In the spring when Björn went lumpfishing, he sold his fish from a wheelbarrow. He boils fish liver for the oil, makes do with what produce the family can manage to produce. We've been told that the cot has peat pits as a preliminary to Álfgrímur recounting an anecdote about a man coming to Brekkukot with a sack over his shoulder. The sack contains peat that he has stolen from Brekkukot. Fuel in Iceland is always in short supply. It is carefully husbanded. The thief’s crime, in a place where there is so little fuel that it is often hard to find enough to cook food, is serious. Björn has already given this neighbour peat. Now, Björn asks the thief in to discuss what it is that he has done. He tells him his actions are wicked, but after coffee, he gives the neighbour the peat.
One is reminded of the scene in Les Misérables when the police bring Jean Valjean’s back to the home of the bishop who befriended him. Jean has returned this kindness by stealing of some silver candlesticks. The bishop says Jean didn’t steal them, that he had been given them.
For a period of time, Laxness became a Catholic, then a Communist. Both outraged both his countrymen and people of Icelandic descent in North America. The question is when Björn forgives the peat thief and gives him the sack of peat is Laxness, through Björn, acting as Catholic or Communist? Álfgrímur would doubt both for he says that his grandfather was “a man of orthodox beliefs” but not one to cite scripture or to ask God to do anything. Any forgiveness that was given came from Björn. He also did not forgive in the name of the state, particularly a state that adhered to a philosophy that denied individualism, and Björn forgives as an individual.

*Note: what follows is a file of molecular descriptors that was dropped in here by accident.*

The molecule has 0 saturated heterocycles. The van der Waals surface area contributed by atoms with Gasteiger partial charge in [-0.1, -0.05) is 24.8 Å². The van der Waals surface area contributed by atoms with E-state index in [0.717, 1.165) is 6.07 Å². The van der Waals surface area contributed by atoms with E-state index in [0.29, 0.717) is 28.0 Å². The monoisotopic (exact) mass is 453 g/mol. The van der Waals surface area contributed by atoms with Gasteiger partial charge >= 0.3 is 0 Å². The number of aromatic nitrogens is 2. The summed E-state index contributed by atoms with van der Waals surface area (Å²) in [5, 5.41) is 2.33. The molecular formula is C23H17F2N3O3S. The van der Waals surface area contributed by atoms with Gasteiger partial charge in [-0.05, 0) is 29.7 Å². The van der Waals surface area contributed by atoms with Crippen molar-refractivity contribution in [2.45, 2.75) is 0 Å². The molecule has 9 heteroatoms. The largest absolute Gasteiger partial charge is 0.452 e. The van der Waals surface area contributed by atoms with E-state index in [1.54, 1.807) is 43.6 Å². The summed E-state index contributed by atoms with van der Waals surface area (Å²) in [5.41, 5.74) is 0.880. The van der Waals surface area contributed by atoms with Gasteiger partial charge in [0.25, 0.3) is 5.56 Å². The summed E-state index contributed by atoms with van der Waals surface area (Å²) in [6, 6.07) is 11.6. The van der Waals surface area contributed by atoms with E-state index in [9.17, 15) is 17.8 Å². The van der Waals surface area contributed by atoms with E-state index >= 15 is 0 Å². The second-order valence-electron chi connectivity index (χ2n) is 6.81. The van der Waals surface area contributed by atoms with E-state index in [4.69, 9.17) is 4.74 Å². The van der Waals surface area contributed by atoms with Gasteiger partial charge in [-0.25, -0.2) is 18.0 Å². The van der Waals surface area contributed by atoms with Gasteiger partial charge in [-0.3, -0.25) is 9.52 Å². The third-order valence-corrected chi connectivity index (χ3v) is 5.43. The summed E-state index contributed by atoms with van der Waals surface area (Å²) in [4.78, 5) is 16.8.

Early in the book, when the principles upon which it will be based are being created, Álfgrímur describes the standards by which life was lived at Brekkukot. He says, “I think that our own standard had its origins in my grandfather’s conviction that the money which people consider theirs by right was unlawfully accumulated, or counterfeit, if it exceeded the average income of a working man and, therefore, that all great wealth was inconsistent with common sense.”